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August 8, 2008

Philippines’ end-July reserves close to forecast
The Philippines’ gross international reserves ends at $36.9 billion in July, almost reaching the top end of the central bank’s forecast for year-end reserves of $35-37 billion, reported Reuters on Thursday.

The monetary authority said on Thursday the slight increase in July from $36.7 billion in June was supported by proceeds from the sale of government power assets and the central bank’s income from investments abroad.

Privatisation proceeds are helping to prop up the Southeast Asian country’s reserves at a time when the central bank has been selling dollars to support the peso, which has been hit by concerns about slowing economic growth and accelerating inflation.

The currency is hovering around two-month highs against the dollar due to a sharp drop in oil prices, which offers some relief to an economy dependent on imported fuel.

While the central bank’s international reserves are rising, its holdings of foreign currencies through forward swaps fell to about $4.3 billion at the end of June from $6.3 billion at the end of May.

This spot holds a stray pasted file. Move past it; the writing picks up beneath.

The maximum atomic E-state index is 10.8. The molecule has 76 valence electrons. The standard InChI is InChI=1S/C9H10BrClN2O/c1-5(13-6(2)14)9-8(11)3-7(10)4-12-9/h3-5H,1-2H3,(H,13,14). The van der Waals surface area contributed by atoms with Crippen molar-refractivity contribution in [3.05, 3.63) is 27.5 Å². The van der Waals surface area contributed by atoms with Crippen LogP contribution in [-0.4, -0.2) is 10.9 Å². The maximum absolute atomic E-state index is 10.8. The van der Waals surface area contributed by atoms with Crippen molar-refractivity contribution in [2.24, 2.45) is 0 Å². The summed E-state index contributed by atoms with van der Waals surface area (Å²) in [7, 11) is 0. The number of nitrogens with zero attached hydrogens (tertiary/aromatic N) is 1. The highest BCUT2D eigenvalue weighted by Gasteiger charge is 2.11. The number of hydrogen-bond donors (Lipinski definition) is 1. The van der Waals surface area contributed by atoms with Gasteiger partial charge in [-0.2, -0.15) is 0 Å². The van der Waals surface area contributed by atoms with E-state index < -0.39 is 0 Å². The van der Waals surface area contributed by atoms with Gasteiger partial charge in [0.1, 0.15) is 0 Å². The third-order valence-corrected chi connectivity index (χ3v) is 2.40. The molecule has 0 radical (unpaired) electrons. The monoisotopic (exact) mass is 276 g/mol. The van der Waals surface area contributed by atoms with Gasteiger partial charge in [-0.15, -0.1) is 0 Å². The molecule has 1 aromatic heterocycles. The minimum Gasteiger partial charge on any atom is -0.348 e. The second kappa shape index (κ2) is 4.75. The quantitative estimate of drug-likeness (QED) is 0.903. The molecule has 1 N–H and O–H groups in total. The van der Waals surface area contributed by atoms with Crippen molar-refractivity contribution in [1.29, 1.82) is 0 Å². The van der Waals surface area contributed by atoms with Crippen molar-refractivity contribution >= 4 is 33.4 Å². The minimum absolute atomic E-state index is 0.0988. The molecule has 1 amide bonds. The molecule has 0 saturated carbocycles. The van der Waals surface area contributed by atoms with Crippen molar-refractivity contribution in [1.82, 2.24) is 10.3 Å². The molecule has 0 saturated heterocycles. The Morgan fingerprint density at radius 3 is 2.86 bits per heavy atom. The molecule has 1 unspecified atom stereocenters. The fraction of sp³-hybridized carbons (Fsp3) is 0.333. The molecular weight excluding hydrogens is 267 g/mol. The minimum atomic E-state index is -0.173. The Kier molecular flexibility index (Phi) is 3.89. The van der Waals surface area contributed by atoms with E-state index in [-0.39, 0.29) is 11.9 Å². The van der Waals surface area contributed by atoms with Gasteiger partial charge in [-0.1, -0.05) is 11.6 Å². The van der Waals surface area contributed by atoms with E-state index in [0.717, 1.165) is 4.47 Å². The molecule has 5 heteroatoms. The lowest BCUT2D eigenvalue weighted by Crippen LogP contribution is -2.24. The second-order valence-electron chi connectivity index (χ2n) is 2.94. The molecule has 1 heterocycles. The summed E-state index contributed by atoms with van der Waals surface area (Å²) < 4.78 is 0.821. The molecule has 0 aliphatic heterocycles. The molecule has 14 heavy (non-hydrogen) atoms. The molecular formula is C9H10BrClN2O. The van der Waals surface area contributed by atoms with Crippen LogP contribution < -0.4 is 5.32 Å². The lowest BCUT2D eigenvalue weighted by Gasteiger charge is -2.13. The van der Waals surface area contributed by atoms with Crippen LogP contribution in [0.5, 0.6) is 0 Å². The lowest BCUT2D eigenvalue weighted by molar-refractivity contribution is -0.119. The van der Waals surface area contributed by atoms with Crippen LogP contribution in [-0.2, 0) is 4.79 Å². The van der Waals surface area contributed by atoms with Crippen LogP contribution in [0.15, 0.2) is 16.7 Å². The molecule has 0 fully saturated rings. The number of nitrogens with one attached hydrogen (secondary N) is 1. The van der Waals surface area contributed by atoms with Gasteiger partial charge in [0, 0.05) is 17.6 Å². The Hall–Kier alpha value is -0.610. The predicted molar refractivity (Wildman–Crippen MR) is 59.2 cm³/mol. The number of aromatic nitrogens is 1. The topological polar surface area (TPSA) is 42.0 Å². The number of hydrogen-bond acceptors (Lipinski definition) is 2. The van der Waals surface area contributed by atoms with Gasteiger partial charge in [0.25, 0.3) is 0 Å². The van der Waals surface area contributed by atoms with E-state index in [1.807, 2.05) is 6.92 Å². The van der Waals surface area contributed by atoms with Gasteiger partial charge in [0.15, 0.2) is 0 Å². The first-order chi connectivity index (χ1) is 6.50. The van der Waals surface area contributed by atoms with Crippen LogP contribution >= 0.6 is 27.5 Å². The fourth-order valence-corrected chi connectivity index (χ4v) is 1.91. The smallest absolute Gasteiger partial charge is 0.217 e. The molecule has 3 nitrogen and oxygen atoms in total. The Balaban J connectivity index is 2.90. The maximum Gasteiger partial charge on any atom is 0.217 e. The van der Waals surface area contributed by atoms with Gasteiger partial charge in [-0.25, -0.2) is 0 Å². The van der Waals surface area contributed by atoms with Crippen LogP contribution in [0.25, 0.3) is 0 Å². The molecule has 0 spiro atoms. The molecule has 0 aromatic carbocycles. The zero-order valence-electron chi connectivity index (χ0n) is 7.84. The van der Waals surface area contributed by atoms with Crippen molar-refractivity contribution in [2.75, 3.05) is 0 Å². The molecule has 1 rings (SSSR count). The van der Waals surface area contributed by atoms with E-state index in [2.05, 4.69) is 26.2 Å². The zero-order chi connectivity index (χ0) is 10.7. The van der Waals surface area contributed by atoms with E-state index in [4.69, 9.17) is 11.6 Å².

The central bank’s currency swaps serve as a foreign exchange buffer for the monetary authority, as these represent additional foreign reserves the central bank would hold when the swap contracts are unwound.

Central bank sources have said the decline in the swaps, from a record peak of $13 billion at the start of the year, was one of the reasons the central bank decided to tap a $500 million short-term loan from the Bank for International Settlements.

The current level of international reserves can cover six months of imports of goods and payments of income and services. It is also equivalent to 5.2 times the country’s short-term external debt based on original maturity and 3.0 times based on residual maturity.

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